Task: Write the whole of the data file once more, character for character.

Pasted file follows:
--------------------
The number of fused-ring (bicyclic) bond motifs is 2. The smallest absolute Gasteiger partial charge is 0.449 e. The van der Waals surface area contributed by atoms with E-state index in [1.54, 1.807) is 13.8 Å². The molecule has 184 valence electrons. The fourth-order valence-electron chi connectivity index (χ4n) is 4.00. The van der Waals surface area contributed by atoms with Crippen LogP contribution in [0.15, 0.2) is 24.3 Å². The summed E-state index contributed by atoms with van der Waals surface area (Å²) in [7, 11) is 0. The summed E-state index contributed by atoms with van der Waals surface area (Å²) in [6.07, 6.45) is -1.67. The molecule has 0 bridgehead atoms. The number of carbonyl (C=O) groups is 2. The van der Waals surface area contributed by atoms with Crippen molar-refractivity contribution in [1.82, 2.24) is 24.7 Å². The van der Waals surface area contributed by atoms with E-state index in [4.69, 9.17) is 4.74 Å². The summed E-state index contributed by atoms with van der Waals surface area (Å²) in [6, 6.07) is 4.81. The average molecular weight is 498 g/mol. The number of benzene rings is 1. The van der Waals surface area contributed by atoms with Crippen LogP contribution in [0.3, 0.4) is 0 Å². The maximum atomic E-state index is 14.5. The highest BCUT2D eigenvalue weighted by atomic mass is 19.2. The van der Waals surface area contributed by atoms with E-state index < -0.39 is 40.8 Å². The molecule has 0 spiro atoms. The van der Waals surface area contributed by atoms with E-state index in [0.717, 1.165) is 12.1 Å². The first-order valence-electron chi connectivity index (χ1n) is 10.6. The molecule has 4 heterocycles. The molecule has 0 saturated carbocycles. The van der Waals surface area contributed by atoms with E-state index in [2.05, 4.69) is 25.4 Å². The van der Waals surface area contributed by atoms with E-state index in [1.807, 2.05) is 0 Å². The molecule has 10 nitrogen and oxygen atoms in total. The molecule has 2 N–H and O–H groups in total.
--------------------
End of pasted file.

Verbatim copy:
The number of fused-ring (bicyclic) bond motifs is 2. The smallest absolute Gasteiger partial charge is 0.449 e. The van der Waals surface area contributed by atoms with E-state index in [1.54, 1.807) is 13.8 Å². The molecule has 184 valence electrons. The fourth-order valence-electron chi connectivity index (χ4n) is 4.00. The van der Waals surface area contributed by atoms with Crippen LogP contribution in [0.15, 0.2) is 24.3 Å². The summed E-state index contributed by atoms with van der Waals surface area (Å²) in [7, 11) is 0. The summed E-state index contributed by atoms with van der Waals surface area (Å²) in [6.07, 6.45) is -1.67. The molecule has 0 bridgehead atoms. The number of carbonyl (C=O) groups is 2. The van der Waals surface area contributed by atoms with Crippen molar-refractivity contribution in [1.82, 2.24) is 24.7 Å². The van der Waals surface area contributed by atoms with E-state index in [4.69, 9.17) is 4.74 Å². The summed E-state index contributed by atoms with van der Waals surface area (Å²) in [6, 6.07) is 4.81. The average molecular weight is 498 g/mol. The number of benzene rings is 1. The van der Waals surface area contributed by atoms with Crippen LogP contribution in [0.3, 0.4) is 0 Å². The maximum atomic E-state index is 14.5. The highest BCUT2D eigenvalue weighted by atomic mass is 19.2. The van der Waals surface area contributed by atoms with E-state index < -0.39 is 40.8 Å². The molecule has 0 spiro atoms. The van der Waals surface area contributed by atoms with E-state index in [0.717, 1.165) is 12.1 Å². The first-order valence-electron chi connectivity index (χ1n) is 10.6. The molecule has 4 heterocycles. The molecule has 0 saturated carbocycles. The van der Waals surface area contributed by atoms with E-state index in [2.05, 4.69) is 25.4 Å². The van der Waals surface area contributed by atoms with E-state index in [1.807, 2.05) is 0 Å². The molecule has 10 nitrogen and oxygen atoms in total. The molecule has 2 N–H and O–H groups in total.